In the process, new for us, we followed again the advice from the Sour Beer Blog to avoid growth of unwanted microorganisms and/or contamination with Lactobacillus in the cold side of the process. The steps to follow to avoid complications start after mashing. At this point, you boil the wort for 15 minutes to sanitize and kill as many microorganisms as you can. Then, you cool the wort until it reaches around 40ºC (104ºF), a suitable temperature for Lactobacillus (it depends on the strain), and you add enough phosphoric acid or lactic acid to lower the pH to a value of around 4.5. After that, you pitch Lactobacillus and let it ferment, trying to keep the temperature in a suitable range, around 30ºC-40ºC (86ºF-104ºF). It is also advisable to keep oxygen apart, so it is a good practice to purge with CO2 when pitching Lactobacillus to avoid some undesirable byproducts. Finally, when the wort reaches the pH value you are looking for, you boil it as if it were a normal wort for the time you want, adding the hops you want and from then on you keep on as you would do with other beers. Following these steps, you practically avoid growth of unwanted microorganisms, off flavors and contamination of your equipment with Lactobacillus in the cold side of the process.

Coriander seed and table salt from Añana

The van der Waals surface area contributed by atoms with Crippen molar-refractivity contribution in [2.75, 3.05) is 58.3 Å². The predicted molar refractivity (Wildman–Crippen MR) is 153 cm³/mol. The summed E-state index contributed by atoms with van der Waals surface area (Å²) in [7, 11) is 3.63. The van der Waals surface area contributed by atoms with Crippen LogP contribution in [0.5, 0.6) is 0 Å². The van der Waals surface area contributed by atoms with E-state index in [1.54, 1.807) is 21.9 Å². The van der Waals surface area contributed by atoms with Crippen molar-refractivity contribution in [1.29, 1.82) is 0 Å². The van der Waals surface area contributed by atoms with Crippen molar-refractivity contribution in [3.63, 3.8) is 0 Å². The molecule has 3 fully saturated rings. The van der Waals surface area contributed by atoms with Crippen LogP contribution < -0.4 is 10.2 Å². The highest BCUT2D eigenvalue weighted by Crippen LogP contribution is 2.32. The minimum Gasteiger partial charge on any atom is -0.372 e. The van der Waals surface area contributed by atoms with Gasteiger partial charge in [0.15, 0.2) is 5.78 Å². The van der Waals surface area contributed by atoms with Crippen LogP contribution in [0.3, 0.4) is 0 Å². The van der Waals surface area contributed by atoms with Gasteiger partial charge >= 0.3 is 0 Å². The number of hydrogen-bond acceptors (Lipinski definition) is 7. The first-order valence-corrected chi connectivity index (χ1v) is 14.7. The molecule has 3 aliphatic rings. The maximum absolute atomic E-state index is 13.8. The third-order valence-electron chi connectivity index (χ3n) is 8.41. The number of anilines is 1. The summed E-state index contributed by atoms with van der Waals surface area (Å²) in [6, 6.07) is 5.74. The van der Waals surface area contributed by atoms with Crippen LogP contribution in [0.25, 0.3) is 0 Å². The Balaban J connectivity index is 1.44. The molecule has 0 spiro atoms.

With all of the above in mind, we started adding enough calcium chloride and sulfuric acid to obtain the water profile showed above, as well as the desired mash pH (theoretical mash pH=5.33). This time we had collected water the day before brewday and we left it overnight so the chlorine could evaporate. After heating water and adding the crushed grains, the initial mash temperature was about 64ºC (147.2ºF). One hour later, after mixing the grains a couple of times, the temperature was a little above 61ºC (141.8ºF). We added 3.5 liters (0.92 gallons) of boiling water for a mash out temperature of 75ºC (167ºF). Before pitching Lactobacillus, we removed grains and we boiled for 15 minutes to sanitize the wort. Fast Souring Lacto from Giga Yeast has a fermentation temperature ranger of 20ºC-37ºC (68ºF-98.6ºF), so we cool the wort to about 40ºC (104ºF) and we added 4 mL of 80% lactic acid to get a pH of 4.68 (we didn’t want to go too far). All of this inside the kettle, where we pitched the Fast Souring Lacto, purging with CO2 at the same time to avoid oxygen. We finally pitched with wort at 39ºC (102.2ºF) and after we put the lid on, we put the kettle in our little fermentation chamber with the temperature set at maximum, 24ºC (75.2ºF),to keep it as warm as possible. The original gravity at this point was 1.033